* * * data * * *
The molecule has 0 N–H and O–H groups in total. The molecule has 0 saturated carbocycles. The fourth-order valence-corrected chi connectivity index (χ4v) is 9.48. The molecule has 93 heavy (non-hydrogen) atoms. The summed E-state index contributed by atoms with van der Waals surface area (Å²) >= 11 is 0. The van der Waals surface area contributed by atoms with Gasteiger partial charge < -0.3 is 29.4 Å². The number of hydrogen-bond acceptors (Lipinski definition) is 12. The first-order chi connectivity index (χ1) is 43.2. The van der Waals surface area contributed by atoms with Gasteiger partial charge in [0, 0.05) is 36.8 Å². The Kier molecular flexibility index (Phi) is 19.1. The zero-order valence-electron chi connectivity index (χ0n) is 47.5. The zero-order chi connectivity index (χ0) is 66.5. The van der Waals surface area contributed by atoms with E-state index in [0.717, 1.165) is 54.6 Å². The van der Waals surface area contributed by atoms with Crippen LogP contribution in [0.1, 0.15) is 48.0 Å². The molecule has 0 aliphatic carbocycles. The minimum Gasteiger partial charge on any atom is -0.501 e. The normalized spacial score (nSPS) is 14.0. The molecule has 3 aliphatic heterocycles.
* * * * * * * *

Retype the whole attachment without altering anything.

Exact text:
The molecule has 0 N–H and O–H groups in total. The molecule has 0 saturated carbocycles. The fourth-order valence-corrected chi connectivity index (χ4v) is 9.48. The molecule has 93 heavy (non-hydrogen) atoms. The summed E-state index contributed by atoms with van der Waals surface area (Å²) >= 11 is 0. The van der Waals surface area contributed by atoms with Gasteiger partial charge < -0.3 is 29.4 Å². The number of hydrogen-bond acceptors (Lipinski definition) is 12. The first-order chi connectivity index (χ1) is 43.2. The van der Waals surface area contributed by atoms with Gasteiger partial charge in [0, 0.05) is 36.8 Å². The Kier molecular flexibility index (Phi) is 19.1. The zero-order valence-electron chi connectivity index (χ0n) is 47.5. The zero-order chi connectivity index (χ0) is 66.5. The van der Waals surface area contributed by atoms with E-state index in [0.717, 1.165) is 54.6 Å². The van der Waals surface area contributed by atoms with Crippen LogP contribution in [0.1, 0.15) is 48.0 Å². The molecule has 0 aliphatic carbocycles. The minimum Gasteiger partial charge on any atom is -0.501 e. The normalized spacial score (nSPS) is 14.0. The molecule has 3 aliphatic heterocycles.